Super-Typhoon Koppu, known in the Philippines as Lando, smashed the northern island of Luzon and is still dumping inches of rain.
And yet another near-Super-Typhoon in this record-breaking year is spinning across the western Pacific.
In the eastern Pacific, major Hurricane Olaf is forecast to curve away from Hawaii, while a new storm forms close to the Mexican coast.
In the US, Gulf coast residents are keeping a wary eye on a slow-moving system to the south, while the first real taste of fall brought Lake Effect snow and the opening of a couple of ski resorts.
Then there’s the pumpkin feast or famine in the US and UK.
Let’s go Around The World.
Typhoon Koppu Ravages Philippines
The record-breaking eighth Super-Typhoon (storms with winds exceeding 150 miles per hour) of the western North Pacific season came ashore Friday in Luzon, the northern Philippine Island — and found conditions so hospitable that it hasn’t left yet.
Like its Atlantic cousin, Hurricane Joaquin, Koppu is moving painfully slowly and affecting the same area for a long time. The powerful winds caused the initial damage; now, with winds reduced to tropical storm strength, the main threat is flooding from up to 40 inches of rain. So far there have been twelve fatalities.
At this time of year, the easterly trade winds that blow across the tropics and sub-tropics slow down north of the equator and the paths of storms become erratic and sometimes bogged down. Eventually they stray far enough north to get caught up in the increasingly active jet stream. Koppu is now near the northern tip of Luzon and beginning to move north.
Since most typhoons cross the Philippines from east to west at a speed of about 20 miles per hour, rainfall on the western slopes of the mountains is rarely of the magnitude of this storm’s deluge. Mudslides and flash flooding will be extensive.
As Koppu moves over the water north of the Philippines, it could gain back a little strength, but will be just a tropical storm as it passes safely east of Taiwan.
Another Powerful Typhoon is Headed Out to Sea
Typhoon Champi, which nearly gained Super-Typhoon strength over the weekend, was headed towards Japan, but will curve out to sea and not affect any large land mass.
Eastern Pacific Has Double Threat
Hurricane Olaf, now at category four, is whirling in the direction of Hawaii, but once again the islands will be spared all but the surfing effects as the storm curves north to the east of the Big Island.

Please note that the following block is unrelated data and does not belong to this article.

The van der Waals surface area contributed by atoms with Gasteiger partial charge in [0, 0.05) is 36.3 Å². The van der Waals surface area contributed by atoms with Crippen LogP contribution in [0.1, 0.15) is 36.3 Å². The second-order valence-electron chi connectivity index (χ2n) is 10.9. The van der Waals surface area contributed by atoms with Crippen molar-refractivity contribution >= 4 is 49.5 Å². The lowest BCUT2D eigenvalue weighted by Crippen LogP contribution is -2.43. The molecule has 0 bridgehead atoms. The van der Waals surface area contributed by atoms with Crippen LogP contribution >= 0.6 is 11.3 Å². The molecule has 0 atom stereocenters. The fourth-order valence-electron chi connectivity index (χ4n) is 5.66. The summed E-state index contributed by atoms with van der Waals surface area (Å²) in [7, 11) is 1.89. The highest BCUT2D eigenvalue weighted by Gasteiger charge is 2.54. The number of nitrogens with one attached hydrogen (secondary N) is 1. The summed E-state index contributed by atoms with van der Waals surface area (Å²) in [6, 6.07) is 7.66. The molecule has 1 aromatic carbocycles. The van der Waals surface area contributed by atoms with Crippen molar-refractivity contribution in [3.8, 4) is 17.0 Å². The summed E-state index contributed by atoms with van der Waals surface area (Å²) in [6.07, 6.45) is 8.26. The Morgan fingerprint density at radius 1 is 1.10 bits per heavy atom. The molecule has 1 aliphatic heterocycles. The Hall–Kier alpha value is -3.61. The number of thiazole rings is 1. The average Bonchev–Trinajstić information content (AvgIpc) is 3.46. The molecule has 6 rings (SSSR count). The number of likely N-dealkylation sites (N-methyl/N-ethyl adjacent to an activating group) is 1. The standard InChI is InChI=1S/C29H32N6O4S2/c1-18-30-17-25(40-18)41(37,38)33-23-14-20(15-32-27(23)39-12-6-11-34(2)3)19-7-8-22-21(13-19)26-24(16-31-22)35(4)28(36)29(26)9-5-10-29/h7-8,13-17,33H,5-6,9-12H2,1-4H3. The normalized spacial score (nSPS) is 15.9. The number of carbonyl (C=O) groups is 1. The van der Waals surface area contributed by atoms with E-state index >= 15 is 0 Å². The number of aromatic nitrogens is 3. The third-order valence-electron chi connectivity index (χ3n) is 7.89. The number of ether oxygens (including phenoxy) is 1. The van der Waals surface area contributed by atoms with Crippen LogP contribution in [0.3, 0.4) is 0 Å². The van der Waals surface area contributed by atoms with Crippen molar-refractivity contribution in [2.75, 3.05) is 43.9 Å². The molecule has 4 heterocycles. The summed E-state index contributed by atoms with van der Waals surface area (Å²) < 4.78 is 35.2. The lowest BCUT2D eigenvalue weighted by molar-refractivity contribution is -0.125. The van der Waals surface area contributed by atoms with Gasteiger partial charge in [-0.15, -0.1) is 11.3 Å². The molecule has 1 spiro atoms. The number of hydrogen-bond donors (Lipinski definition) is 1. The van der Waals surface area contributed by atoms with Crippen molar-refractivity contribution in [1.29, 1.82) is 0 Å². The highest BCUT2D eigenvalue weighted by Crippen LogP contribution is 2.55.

Meanwhile, meteorologists will name the next storm today or tomorrow very close to the Mexican coast. As the new entity moves parallel to and within 100 miles of the shoreline, all interests along the coast should be alert.
Potential Cyclone Formation in the Gulf of Mexico
An old frontal system that moved through the Gulf of Mexico has combined with an enhanced phase of the Madden-Julian Oscillation (a global wave of instability) to bring a large area of cloudiness and showers to the Pacific Mexican coast, the northwest Caribbean, and the southern Gulf of Mexico.
One center of low pressure, as mentioned, will develop into a tropical storm in the Pacific and move northwest parallel to the coast of Mexico. Another center of low pressure may eventually form in the southern Gulf of Mexico and move north. This system will be slow to develop and we may still be talking about it in next week’s Weather Around The World.
Lake Effect Snow in UP-Michigan and New York
Some places on the shores of Lakes Michigan, Superior, and Erie received their first Lake Effect snow of the season on Saturday, as cold air swept south and east out of Canada. The heaviest snowfalls occur when the contrast between water and air temperatures is greatest, so the peak of the season comes in late fall or early winter, when the water is still relatively warm, but very cold arctic air outbreaks are possible. Once the lakes become ice-covered, the lake effect is shut off.
An Early Start To The Ski Season
Conditions in northern New England were perfect for snow-making the last few days and there was a little natural white to enhance the artificial stuff. So Killington in Vermont and Sunday River in Maine are open. Although there’s less than a foot of base and only three of 390 trails are open between the two resorts, ya gotta start sometime, and those with an addiction can get their first fix of the season.
Weather is a Treat For Long Island Pumpkin Growers, But Plays Tricks on UK Farmers
The pumpkin growing season got off to a great start in the United Kingdom, but August rains have now cut the expected crop in half; pumpkins sitting on the soggy soil are rotting before farmers can harvest them.
Meanwhile on Long Island, New York, where it was a dry summer, growers are harvesting a bumper crop while rooting for the Mets.
Gearing Up For Winter
The jet stream forecast indicates changing patterns for a couple of weeks, as El Niño (warm water in the equatorial Pacific) battles The Blob (warm water in the northwest Pacific) for dominance. But whatever the weather pattern, the northern hemisphere will get colder and the southern hemisphere warmer until January.
What’s happening in your neck of the woods?